If you’ve been in the market for a new home or rental property, you’ve probably scoured the internet for options and, in many cases, you probably encountered a virtual tour.
Virtual tours are becoming more and more common in most every sales-based business. If a customer can’t preview your product from the comfort of their sofa, they likely won’t be interested. It’s one thing to take a virtual tour of a resort or hotel that you’ll be spending a week at, but a completely different story when it comes to finding a place to call home.
So, can you really trust a virtual tour? And what kind of information should you be looking for?
Is it a true virtual tour?
Many real estate agents may tout the fact that you can “tour” a property from the comfort of your home, but if the tour isn’t very dynamic—meaning it doesn’t allow you to preview rooms from different angles, look into closets, etc.—than it won’t be very beneficial. The whole point of these virtual tours is so that you can have eyes into every area of the property. You should be able to look up, down, left, right, into closets, in the backyard (if there is one), and around the sides of the house to examine siding and foundation. You should be able to walk away feeling like you’ve just viewed the house in person.
You can save yourself time.
Pictures aren’t always worth 1,000 words. Just because a property has fantastic looking photos in the listing doesn’t necessarily mean it will be as impressive in person. A virtual tour can help save you a lot of wasted time in walkthroughs—giving you the ability to preview a place before you stop in for an in-person tour. Use virtual tours as a way to eliminate properties that aren’t a good fit and to narrow down your choices to the ones with the most promise.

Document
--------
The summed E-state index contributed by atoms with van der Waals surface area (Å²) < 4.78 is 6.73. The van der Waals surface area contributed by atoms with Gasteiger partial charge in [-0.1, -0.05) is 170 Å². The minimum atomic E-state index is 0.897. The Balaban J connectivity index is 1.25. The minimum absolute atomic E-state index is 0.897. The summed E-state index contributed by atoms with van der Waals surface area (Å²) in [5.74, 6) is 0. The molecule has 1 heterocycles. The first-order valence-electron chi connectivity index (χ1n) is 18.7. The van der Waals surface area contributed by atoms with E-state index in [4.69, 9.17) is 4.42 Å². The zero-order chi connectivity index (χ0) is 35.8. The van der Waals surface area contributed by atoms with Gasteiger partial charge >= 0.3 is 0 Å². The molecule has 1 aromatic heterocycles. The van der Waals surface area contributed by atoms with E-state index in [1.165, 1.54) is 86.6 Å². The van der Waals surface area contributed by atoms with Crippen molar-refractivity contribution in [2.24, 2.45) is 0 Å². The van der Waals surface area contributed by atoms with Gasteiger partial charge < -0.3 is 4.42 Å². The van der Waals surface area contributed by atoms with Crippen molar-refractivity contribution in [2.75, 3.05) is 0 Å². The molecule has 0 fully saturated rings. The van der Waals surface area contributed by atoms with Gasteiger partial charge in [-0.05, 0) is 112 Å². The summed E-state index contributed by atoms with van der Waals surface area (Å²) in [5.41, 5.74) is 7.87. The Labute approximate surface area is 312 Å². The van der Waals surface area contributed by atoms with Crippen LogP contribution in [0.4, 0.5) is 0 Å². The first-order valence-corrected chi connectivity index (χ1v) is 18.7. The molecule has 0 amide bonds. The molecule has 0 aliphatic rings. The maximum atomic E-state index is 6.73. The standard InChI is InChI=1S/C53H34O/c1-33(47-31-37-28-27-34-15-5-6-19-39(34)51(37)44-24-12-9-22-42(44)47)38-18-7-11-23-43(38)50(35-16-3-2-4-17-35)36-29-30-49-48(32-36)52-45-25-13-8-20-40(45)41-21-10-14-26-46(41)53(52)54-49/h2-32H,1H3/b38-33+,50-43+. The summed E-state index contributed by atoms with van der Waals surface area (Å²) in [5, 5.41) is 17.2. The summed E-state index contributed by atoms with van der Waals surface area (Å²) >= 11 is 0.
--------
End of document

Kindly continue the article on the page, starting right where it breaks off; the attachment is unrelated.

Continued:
Find out what you like (and what you don’t).
If you’re just starting out in the homebuying process, you may not even be sure what types of features you like in a house or what you’re really looking for. Virtual tours can present you with a myriad of different types of houses in your target area so you can figure out what elements you hate in a house and what you can’t live without. That way, when it comes time to work with a real estate agent, you can explain what you want clearly and effectively.
There’s no replacement for your eyes.
Though technology has come a long way, and most virtual tours present a 3-D picture of your (potentially) future home, but most are still not a replacement for the kind of sensory experience you get when you visit a property in person. A virtual tour won’t give you a picture of the neighborhood, or who your closest neighbors are. You won’t be able to feel creaks in the floorboards or see the carving in the tree out back.
Virtual tours are a beneficial tool in real estate that aren’t going away any time soon, but should be used with caution. They can serve as a precursor, but should never serve as a replacement for the traditional in-person tour in your home search.